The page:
Defensively, though, Michigan might have the best defense in the Big Ten. There’s a ton of talent on that side of the ball. Rashan Gary and Chase Winovich getting after the quarterback, Devin Bush and Khaleke Hudson cleaning up at linebacker, and Lavert Hill flipping off the opposing team in the secondary — dangerous, dangerous, dangerous unit.

This will be Penn State’s toughest road test, and the Wolverines getting their bye the week before only makes it more difficult for the Nittany Lions. What happens with Shea Patterson plays a big part in this one, too.

November 10: Wisconsin Badgers (No. 12)

Paul Chryst has the Wisconsin program clicking on all cylinders, winning the Big Ten West the previous two years, and 2018 should be no different for the Badgers. While the defense will be in a rebuilding mode — especially on the backend — defensive coordinator Jim Leonhard will be able to lean on linebackers Ryan Connelly and T.J. Edwards, the top two returning tacklers from last year’s unit.

Where the Badgers look truly dangerous though is...offense? Yup, offense. Wisconsin returns freshman sensation Jonathan Taylor at running back, and with all five starters returning along the offensive line, the sky is the limit for Taylor. Of course, QB Alex Hornibrook is back, and while he won’t light the world on fire, he’s a fine game manager for the offense. Toss in that rising sophomore wide receiver Danny Davis III looks like a legitimate threat out wide, and the Badgers look like a formidable foe for the Big Ten title.

Keeping with our theme, the Nittany Lions getting this game inside the friendly confines of Beaver Stadium is suh-weet. But man, having Iowa, Michigan, and then Wisconsin in back-to-back-to-back weeks is tough. Couldn’t we have gotten like Purdue (no offense, Coach Brohm) or something here instead?

November 17: at Rutgers Scarlet Knights (No. 84)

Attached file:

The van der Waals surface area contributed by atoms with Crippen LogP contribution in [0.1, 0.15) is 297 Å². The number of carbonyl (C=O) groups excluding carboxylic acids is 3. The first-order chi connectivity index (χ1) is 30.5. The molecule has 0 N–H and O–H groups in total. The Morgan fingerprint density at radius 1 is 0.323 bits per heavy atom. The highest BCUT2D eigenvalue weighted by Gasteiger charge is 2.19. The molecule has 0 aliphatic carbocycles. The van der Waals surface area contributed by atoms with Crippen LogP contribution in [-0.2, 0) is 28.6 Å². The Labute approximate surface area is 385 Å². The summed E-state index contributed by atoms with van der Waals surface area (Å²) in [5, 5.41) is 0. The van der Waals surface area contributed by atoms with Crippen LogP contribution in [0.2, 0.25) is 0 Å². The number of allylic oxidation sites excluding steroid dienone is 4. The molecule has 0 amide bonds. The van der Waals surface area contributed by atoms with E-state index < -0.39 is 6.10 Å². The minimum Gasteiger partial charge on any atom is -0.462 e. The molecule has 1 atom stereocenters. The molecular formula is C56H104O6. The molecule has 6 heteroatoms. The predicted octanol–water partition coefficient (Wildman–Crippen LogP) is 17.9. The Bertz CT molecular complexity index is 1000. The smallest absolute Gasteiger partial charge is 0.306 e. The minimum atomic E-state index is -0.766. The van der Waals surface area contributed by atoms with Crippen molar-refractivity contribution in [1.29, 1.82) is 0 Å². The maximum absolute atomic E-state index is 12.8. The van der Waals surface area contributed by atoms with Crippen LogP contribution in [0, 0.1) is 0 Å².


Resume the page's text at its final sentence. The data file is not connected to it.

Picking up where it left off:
November 24: Maryland Terrapins (No. 80)

I was all in on Maryland last season until all of their quarterbacks broke, and that is my key to their season in 2018 — don’t break all your quarterbacks. If the quarterbacks (Kasim Hill and Tyrell Pigrome) can stay healthy (apparently a big issue with the Maryland program), they should have a pretty solid rushing attack, with a fun running back duo of Ty Johnson and Lorenzo Harrison III along side them. There’s also some good talent up front with Derwin Gray, Damian Prince, and Terrance Davis returning along the offensive line, but all three are out for the spring with injuries.

Defensively, the defensive line has some potential with Jessie Aniebonam (who, you guessed it, is coming off a season-ending injury) and Auburn-turned-JUCO transfer Byron Cowart manning the edges. Honestly, it can’t be much worse than last year’s defensive line, which was pretty much had a nonexistent pass rush.

I like D.J. Durkin. He’s recruited well, but this program is still a year or two away from really making an impact. I mean, staying healthy for one full season would be a positive.

December 1: Big Ten Championship

There is not a more beautiful place in the world than Indianapolis on the first day of December. Hope to be there with you, folks.